Dutch go heel to heel with dancing dogs
9 January 2004
AMSTERDAM — Pet owners in the north of the Netherlands are getting into step with the rest of the country as a local obedience school has announced the start of dog dancing lessons later in January.
The craze has already won devotees in the rest of the Netherlands and is sweeping the globe, with dozens of British, American, German and Dutch websites devoted to dog dancing techniques and sporting photographs of masters and animals making like Fred Astaire and Ginger Rogers.
“A lot of people want to do nice things with their dogs, but they want something new as they have already done all the exercises, for agility and stuff like that,” Annette Helder of the pet obedience school Quiraing said on Friday.
On its own website Quiraing in Haren, located in the Groningen Province, says to compliment its obedience classes in 2004 it will also be running a special course in dog dancing. The classes begin on 17 January, but as of Friday there were still some places on the dog dancing module.
A new trainer, Caren Appelmans, who has herself undertaken special “doggy dancing” courses, will teach the skill at Quiraing.
And what exactly is dog dancing?
Website caninefreestyle.com explains that the discipline originated from Britain and the US and mass interest was sparked worldwide by a performance by a Mary Gray and her dog at the Crufts International Dog show in Britain.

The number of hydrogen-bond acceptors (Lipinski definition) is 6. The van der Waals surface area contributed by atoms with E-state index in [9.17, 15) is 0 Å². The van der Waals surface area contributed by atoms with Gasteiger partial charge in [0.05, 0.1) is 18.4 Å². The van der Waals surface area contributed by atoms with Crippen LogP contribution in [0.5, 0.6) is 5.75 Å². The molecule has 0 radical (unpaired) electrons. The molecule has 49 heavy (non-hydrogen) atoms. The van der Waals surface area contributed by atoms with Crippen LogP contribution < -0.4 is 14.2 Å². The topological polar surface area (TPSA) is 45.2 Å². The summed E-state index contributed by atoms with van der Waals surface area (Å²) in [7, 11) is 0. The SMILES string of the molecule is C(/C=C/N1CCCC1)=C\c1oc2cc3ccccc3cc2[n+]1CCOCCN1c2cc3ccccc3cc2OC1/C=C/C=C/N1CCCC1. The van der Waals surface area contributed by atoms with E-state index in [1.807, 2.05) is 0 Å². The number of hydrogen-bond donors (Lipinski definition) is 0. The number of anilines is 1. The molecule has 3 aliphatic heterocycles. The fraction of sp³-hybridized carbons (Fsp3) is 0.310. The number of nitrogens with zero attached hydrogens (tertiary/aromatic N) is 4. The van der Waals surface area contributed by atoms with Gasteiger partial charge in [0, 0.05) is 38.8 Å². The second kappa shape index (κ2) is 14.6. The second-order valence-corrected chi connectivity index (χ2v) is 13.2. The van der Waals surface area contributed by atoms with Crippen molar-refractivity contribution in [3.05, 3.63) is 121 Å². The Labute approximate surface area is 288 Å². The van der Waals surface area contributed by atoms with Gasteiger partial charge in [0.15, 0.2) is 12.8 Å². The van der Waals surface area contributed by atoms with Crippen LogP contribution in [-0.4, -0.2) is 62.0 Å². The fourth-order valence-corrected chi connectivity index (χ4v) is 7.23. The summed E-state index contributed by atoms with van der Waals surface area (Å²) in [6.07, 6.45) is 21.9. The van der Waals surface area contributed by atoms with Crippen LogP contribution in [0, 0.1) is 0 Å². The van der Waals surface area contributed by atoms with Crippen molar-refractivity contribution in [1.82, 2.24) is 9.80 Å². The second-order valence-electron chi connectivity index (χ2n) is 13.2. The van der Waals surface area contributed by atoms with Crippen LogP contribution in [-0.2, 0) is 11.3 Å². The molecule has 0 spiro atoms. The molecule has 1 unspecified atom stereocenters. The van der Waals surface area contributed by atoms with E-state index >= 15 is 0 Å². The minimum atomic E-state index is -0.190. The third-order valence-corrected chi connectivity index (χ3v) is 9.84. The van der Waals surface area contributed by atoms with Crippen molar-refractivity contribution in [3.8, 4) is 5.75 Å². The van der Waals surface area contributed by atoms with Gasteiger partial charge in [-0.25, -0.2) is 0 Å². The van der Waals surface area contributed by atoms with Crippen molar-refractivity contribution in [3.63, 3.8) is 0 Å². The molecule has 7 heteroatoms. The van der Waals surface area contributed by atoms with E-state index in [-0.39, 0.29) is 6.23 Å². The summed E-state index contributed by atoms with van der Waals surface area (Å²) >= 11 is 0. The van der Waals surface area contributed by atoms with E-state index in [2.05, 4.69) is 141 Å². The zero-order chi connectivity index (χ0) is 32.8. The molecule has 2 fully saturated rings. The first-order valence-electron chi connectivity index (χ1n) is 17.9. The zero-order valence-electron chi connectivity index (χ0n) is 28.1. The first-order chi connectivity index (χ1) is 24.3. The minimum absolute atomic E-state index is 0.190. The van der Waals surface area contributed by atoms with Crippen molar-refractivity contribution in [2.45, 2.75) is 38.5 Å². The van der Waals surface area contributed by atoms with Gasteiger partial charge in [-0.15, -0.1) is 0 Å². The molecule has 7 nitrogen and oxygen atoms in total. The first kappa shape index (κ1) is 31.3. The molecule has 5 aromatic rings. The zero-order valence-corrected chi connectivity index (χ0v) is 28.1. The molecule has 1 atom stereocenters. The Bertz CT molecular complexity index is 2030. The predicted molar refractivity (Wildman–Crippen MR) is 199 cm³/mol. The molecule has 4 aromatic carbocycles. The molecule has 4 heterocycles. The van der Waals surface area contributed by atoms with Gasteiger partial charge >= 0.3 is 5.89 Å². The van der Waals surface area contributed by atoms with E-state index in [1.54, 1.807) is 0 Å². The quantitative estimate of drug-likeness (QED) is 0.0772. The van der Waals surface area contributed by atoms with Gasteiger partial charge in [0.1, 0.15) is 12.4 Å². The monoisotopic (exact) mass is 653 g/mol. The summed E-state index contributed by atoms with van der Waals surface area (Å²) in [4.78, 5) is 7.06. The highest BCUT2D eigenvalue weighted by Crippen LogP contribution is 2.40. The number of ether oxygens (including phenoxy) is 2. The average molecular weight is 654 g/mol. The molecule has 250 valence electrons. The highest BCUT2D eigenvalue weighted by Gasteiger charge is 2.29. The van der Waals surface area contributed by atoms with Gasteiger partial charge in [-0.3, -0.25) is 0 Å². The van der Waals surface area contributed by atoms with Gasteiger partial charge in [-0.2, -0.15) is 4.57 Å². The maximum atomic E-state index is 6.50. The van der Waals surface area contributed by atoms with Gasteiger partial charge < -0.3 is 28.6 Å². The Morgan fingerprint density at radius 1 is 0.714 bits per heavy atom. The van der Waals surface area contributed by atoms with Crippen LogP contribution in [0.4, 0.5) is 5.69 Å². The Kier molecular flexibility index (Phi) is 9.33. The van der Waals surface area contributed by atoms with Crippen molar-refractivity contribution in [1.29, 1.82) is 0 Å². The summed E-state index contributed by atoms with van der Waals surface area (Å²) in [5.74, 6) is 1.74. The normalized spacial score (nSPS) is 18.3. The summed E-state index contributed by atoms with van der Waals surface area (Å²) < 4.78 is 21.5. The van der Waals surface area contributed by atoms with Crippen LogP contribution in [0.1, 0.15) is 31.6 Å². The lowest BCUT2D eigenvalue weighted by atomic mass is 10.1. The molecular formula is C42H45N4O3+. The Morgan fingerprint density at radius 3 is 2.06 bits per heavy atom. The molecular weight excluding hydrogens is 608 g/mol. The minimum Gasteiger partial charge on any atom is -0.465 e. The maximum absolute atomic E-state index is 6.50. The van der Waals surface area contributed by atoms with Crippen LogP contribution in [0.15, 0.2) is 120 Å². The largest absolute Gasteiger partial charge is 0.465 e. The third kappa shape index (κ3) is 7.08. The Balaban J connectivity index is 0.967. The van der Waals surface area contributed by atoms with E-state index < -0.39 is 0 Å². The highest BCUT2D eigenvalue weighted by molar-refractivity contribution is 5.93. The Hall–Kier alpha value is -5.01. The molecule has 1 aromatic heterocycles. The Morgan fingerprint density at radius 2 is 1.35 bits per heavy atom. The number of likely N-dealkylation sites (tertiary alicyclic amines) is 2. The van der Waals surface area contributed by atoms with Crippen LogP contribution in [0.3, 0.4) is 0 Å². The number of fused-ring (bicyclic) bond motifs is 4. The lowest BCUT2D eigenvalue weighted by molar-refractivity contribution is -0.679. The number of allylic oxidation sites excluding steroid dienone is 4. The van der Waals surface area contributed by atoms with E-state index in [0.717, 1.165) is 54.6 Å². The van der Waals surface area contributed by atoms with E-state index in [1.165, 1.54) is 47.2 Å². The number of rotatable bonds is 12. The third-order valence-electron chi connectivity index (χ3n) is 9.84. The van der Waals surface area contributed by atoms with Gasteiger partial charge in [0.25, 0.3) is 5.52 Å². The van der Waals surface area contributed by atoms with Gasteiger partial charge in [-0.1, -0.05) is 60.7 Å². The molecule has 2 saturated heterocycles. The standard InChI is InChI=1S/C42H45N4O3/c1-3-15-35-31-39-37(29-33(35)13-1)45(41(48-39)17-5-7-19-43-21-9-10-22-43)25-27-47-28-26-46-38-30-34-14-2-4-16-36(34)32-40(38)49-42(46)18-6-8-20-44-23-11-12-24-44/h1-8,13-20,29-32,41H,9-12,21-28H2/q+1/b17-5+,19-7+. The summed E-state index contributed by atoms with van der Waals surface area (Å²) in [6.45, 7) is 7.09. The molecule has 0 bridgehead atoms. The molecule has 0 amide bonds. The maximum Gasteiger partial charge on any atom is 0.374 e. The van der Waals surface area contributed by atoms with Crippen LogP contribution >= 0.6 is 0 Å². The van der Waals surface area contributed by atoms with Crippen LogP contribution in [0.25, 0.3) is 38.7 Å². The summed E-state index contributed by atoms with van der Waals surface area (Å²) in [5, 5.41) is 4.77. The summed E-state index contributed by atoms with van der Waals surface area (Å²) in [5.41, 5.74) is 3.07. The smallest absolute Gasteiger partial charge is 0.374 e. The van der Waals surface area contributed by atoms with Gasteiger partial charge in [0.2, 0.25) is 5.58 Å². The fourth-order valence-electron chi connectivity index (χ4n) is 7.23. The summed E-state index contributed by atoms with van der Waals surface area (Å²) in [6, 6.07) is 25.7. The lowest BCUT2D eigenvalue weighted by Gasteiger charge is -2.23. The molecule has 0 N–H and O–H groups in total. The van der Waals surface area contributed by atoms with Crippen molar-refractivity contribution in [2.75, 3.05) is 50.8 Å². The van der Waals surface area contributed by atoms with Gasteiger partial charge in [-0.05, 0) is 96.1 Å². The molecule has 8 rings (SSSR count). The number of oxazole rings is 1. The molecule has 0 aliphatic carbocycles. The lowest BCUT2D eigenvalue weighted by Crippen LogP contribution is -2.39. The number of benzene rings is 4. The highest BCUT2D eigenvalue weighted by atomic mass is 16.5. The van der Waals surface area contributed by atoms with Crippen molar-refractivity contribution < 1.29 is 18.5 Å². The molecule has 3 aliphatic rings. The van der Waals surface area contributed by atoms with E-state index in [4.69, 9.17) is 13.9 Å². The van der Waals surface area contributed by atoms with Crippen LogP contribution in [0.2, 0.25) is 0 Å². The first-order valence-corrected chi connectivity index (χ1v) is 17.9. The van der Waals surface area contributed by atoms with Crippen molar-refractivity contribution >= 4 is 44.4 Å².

“This performance revealed numbers of supporters all over the world. Thus, many ‘canine dance schools’ opened their doors to the partisans of this new sport.”
It is mainly a pleasant (feminine) and very creative sport, the website says.
Based on an obedience system, it is centered on giving rewards such as a piece of cheese, a ball or a cookie to help train a dog and invite it to unveil its artistic talents to music, which in turn reflects the master’s talents.
The first official competition was held in Belgium in March 2001.
“You can teach dogs anything, but on their own they are not musical. Following instructions from their owner, they can however make the right movement at the right time,” Helder said.
“Crawling, backwards crawling, slaloming, stretching out their paws, frolicking, rolling. You name it!”
Helder said the dogs love the attention from their owners: “If they do their best, they get a treat and even more attention”.
She said the musical genre is entirely dependant on the owner’s taste. She said it could be classical or for instance, the song by amazingly popular Dutch folk singer Frans Bauer entitled Heb je even voor mij? (Have you a moment for me?).
“Anything goes. Group dancing, with several dogs and their owners, is also possible,” Helder said.
The good news is that all dog breeds, the fat, thin, big or small, can dog dance.
[Copyright Expatica News 2004 + Novum Nieuws]
Subject: Dutch news + dog dancing